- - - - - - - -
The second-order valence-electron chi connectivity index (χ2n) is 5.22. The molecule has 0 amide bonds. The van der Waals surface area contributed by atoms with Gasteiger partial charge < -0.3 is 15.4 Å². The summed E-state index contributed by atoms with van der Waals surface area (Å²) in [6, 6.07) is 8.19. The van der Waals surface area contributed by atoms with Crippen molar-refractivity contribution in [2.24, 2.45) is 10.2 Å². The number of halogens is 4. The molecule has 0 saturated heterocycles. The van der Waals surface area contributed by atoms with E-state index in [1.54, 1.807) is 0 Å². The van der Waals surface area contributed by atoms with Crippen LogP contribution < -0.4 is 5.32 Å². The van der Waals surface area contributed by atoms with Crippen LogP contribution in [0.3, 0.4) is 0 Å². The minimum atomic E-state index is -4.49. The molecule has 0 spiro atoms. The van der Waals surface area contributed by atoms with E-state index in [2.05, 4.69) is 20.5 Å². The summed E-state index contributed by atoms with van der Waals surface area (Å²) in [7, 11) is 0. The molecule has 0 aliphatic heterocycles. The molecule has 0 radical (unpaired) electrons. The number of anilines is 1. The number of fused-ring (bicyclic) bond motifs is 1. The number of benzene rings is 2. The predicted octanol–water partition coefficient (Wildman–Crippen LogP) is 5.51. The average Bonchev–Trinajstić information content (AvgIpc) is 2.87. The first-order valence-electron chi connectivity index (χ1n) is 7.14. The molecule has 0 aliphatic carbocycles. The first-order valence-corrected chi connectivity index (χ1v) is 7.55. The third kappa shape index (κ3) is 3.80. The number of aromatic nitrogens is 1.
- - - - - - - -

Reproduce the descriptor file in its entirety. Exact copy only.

The second-order valence-electron chi connectivity index (χ2n) is 5.22. The molecule has 0 amide bonds. The van der Waals surface area contributed by atoms with Gasteiger partial charge < -0.3 is 15.4 Å². The summed E-state index contributed by atoms with van der Waals surface area (Å²) in [6, 6.07) is 8.19. The van der Waals surface area contributed by atoms with Crippen molar-refractivity contribution in [2.24, 2.45) is 10.2 Å². The number of halogens is 4. The molecule has 0 saturated heterocycles. The van der Waals surface area contributed by atoms with E-state index in [1.54, 1.807) is 0 Å². The van der Waals surface area contributed by atoms with Crippen LogP contribution < -0.4 is 5.32 Å². The van der Waals surface area contributed by atoms with Crippen LogP contribution in [0.3, 0.4) is 0 Å². The minimum atomic E-state index is -4.49. The molecule has 0 spiro atoms. The van der Waals surface area contributed by atoms with E-state index in [2.05, 4.69) is 20.5 Å². The summed E-state index contributed by atoms with van der Waals surface area (Å²) in [7, 11) is 0. The molecule has 0 aliphatic heterocycles. The molecule has 0 radical (unpaired) electrons. The number of anilines is 1. The number of fused-ring (bicyclic) bond motifs is 1. The number of benzene rings is 2. The predicted octanol–water partition coefficient (Wildman–Crippen LogP) is 5.51. The average Bonchev–Trinajstić information content (AvgIpc) is 2.87. The first-order valence-electron chi connectivity index (χ1n) is 7.14. The molecule has 0 aliphatic carbocycles. The first-order valence-corrected chi connectivity index (χ1v) is 7.55. The third kappa shape index (κ3) is 3.80. The number of aromatic nitrogens is 1.